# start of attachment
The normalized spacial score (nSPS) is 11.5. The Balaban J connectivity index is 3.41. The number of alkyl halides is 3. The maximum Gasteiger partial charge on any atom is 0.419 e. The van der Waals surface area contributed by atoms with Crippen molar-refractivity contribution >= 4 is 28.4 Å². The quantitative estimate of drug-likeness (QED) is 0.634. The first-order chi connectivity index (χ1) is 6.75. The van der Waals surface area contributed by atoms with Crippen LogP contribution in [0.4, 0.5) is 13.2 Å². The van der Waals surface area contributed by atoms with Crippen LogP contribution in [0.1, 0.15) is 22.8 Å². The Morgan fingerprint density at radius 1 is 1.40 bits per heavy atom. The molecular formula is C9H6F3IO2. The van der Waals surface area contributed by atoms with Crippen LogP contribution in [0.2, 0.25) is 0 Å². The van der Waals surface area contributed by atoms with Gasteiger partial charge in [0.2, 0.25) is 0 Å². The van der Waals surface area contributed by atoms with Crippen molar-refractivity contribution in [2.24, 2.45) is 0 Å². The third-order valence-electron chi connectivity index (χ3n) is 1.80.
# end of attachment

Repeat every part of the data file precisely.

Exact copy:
The normalized spacial score (nSPS) is 11.5. The Balaban J connectivity index is 3.41. The number of alkyl halides is 3. The maximum Gasteiger partial charge on any atom is 0.419 e. The van der Waals surface area contributed by atoms with Crippen molar-refractivity contribution >= 4 is 28.4 Å². The quantitative estimate of drug-likeness (QED) is 0.634. The first-order chi connectivity index (χ1) is 6.75. The van der Waals surface area contributed by atoms with Crippen LogP contribution in [0.4, 0.5) is 13.2 Å². The van der Waals surface area contributed by atoms with Crippen LogP contribution in [0.1, 0.15) is 22.8 Å². The Morgan fingerprint density at radius 1 is 1.40 bits per heavy atom. The molecular formula is C9H6F3IO2. The van der Waals surface area contributed by atoms with Crippen LogP contribution in [0.2, 0.25) is 0 Å². The van der Waals surface area contributed by atoms with Gasteiger partial charge in [0.2, 0.25) is 0 Å². The van der Waals surface area contributed by atoms with Crippen molar-refractivity contribution in [2.24, 2.45) is 0 Å². The third-order valence-electron chi connectivity index (χ3n) is 1.80.